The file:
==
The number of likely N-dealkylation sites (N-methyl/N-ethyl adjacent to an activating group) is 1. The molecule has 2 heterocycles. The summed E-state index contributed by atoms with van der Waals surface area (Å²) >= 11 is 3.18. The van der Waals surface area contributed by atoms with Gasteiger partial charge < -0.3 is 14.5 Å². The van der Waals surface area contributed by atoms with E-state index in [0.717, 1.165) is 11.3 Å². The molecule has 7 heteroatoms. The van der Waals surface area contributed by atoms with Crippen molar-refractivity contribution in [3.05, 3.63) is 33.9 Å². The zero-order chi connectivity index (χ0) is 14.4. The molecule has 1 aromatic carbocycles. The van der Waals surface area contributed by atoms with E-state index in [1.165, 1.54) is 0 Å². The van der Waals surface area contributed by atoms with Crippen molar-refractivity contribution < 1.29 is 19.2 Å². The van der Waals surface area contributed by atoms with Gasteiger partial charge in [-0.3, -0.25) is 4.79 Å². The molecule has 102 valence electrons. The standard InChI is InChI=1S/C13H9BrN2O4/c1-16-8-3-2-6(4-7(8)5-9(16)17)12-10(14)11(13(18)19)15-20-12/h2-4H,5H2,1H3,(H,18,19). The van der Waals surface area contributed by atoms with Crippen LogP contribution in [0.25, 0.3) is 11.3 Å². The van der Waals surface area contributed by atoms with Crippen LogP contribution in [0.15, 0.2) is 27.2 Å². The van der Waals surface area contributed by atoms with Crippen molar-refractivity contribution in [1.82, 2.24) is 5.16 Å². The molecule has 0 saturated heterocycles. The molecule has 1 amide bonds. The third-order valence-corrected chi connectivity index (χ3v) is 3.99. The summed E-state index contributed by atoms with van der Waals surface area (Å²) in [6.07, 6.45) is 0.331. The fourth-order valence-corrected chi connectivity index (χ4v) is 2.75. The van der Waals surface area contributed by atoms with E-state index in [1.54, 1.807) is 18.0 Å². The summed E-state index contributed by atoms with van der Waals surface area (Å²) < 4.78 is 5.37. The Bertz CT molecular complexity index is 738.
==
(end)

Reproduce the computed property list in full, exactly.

The number of likely N-dealkylation sites (N-methyl/N-ethyl adjacent to an activating group) is 1. The molecule has 2 heterocycles. The summed E-state index contributed by atoms with van der Waals surface area (Å²) >= 11 is 3.18. The van der Waals surface area contributed by atoms with Gasteiger partial charge < -0.3 is 14.5 Å². The van der Waals surface area contributed by atoms with E-state index in [0.717, 1.165) is 11.3 Å². The molecule has 7 heteroatoms. The van der Waals surface area contributed by atoms with Crippen molar-refractivity contribution in [3.05, 3.63) is 33.9 Å². The zero-order chi connectivity index (χ0) is 14.4. The molecule has 1 aromatic carbocycles. The van der Waals surface area contributed by atoms with E-state index in [1.165, 1.54) is 0 Å². The van der Waals surface area contributed by atoms with Crippen molar-refractivity contribution < 1.29 is 19.2 Å². The van der Waals surface area contributed by atoms with Gasteiger partial charge in [-0.3, -0.25) is 4.79 Å². The molecule has 102 valence electrons. The standard InChI is InChI=1S/C13H9BrN2O4/c1-16-8-3-2-6(4-7(8)5-9(16)17)12-10(14)11(13(18)19)15-20-12/h2-4H,5H2,1H3,(H,18,19). The van der Waals surface area contributed by atoms with Crippen LogP contribution in [0.25, 0.3) is 11.3 Å². The van der Waals surface area contributed by atoms with Crippen LogP contribution in [0.15, 0.2) is 27.2 Å². The van der Waals surface area contributed by atoms with Crippen molar-refractivity contribution in [1.82, 2.24) is 5.16 Å². The molecule has 0 saturated heterocycles. The molecule has 1 amide bonds. The third-order valence-corrected chi connectivity index (χ3v) is 3.99. The summed E-state index contributed by atoms with van der Waals surface area (Å²) in [6.07, 6.45) is 0.331. The fourth-order valence-corrected chi connectivity index (χ4v) is 2.75. The van der Waals surface area contributed by atoms with E-state index in [1.54, 1.807) is 18.0 Å². The summed E-state index contributed by atoms with van der Waals surface area (Å²) < 4.78 is 5.37. The Bertz CT molecular complexity index is 738.